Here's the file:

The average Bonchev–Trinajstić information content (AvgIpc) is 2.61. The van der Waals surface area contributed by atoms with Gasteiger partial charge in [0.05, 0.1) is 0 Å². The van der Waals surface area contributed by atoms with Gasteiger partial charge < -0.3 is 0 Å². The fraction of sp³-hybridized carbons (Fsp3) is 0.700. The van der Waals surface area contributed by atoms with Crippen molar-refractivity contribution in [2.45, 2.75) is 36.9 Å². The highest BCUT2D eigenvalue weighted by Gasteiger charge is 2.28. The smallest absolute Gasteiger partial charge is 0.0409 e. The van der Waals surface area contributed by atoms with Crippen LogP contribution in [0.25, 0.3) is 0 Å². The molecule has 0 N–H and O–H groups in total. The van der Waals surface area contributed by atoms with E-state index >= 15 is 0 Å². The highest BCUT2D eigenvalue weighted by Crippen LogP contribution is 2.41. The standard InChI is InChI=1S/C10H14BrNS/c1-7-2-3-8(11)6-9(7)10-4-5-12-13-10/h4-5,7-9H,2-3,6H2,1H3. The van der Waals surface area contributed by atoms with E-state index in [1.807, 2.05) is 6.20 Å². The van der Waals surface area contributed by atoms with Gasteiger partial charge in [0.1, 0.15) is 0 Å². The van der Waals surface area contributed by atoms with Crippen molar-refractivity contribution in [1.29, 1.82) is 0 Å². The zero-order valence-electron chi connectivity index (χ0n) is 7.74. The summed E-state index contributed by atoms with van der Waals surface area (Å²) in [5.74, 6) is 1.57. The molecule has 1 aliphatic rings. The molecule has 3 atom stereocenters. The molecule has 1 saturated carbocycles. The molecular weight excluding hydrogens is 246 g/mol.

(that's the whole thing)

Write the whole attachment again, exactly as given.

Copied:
The average Bonchev–Trinajstić information content (AvgIpc) is 2.61. The van der Waals surface area contributed by atoms with Gasteiger partial charge in [0.05, 0.1) is 0 Å². The van der Waals surface area contributed by atoms with Gasteiger partial charge < -0.3 is 0 Å². The fraction of sp³-hybridized carbons (Fsp3) is 0.700. The van der Waals surface area contributed by atoms with Crippen molar-refractivity contribution in [2.45, 2.75) is 36.9 Å². The highest BCUT2D eigenvalue weighted by Gasteiger charge is 2.28. The smallest absolute Gasteiger partial charge is 0.0409 e. The van der Waals surface area contributed by atoms with Crippen LogP contribution in [0.25, 0.3) is 0 Å². The molecule has 0 N–H and O–H groups in total. The van der Waals surface area contributed by atoms with E-state index >= 15 is 0 Å². The highest BCUT2D eigenvalue weighted by Crippen LogP contribution is 2.41. The standard InChI is InChI=1S/C10H14BrNS/c1-7-2-3-8(11)6-9(7)10-4-5-12-13-10/h4-5,7-9H,2-3,6H2,1H3. The van der Waals surface area contributed by atoms with E-state index in [1.807, 2.05) is 6.20 Å². The van der Waals surface area contributed by atoms with Gasteiger partial charge in [0.1, 0.15) is 0 Å². The van der Waals surface area contributed by atoms with Crippen molar-refractivity contribution in [1.29, 1.82) is 0 Å². The zero-order valence-electron chi connectivity index (χ0n) is 7.74. The summed E-state index contributed by atoms with van der Waals surface area (Å²) in [5.74, 6) is 1.57. The molecule has 1 aliphatic rings. The molecule has 3 atom stereocenters. The molecule has 1 saturated carbocycles. The molecular weight excluding hydrogens is 246 g/mol.